Estate Planning with Digital Assets: Should I Give My Passwords to My Personal Representative (PR)?
Much of our access to information is protected by passwords. In the context of estate planning and probate, passwords can lead to expensive complications and third-party subpoenas. For this reason, an important aspect of modern estate planning is planning in such a way that fiduciaries will be able to access the financial and other electronic documents belonging to a decedent.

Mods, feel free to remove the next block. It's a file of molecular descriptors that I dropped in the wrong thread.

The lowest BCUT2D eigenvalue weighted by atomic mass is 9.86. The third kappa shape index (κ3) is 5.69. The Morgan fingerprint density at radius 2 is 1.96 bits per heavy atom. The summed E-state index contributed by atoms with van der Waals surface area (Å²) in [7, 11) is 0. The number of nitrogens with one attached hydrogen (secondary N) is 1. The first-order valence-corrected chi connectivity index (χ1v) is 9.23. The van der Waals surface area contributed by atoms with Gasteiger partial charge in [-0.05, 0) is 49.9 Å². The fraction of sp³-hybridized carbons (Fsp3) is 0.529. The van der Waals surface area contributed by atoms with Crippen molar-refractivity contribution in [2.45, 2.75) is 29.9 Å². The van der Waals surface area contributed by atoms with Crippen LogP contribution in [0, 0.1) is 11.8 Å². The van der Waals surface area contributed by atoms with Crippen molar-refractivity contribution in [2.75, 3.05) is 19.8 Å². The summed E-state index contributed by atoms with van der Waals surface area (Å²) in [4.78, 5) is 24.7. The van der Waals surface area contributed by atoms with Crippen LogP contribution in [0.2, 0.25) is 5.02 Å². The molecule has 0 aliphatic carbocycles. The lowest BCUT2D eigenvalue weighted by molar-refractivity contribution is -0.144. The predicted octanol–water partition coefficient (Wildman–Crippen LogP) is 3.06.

Florida law gives personal representatives and trustees certain powers with regard to accessing certain digital assets, but such powers are useless unless the fiduciary knows the passwords to access these accounts. Your passwords should not be in your will, as a will may become may be a public document, but you may want to consider maintaining a list, including log-in and password information, for all of your digital assets (including, for example: email accounts; electronic documents; software; internet sites; online user accounts; social media accounts; and electronic content, such as music or photography collections). A viable alternative may be programs or applications that safely store passwords. Some internet browsers have built-in password storage. If you use such programs, you must ensure that your fiduciaries know the master password that will allow them to see the other passwords.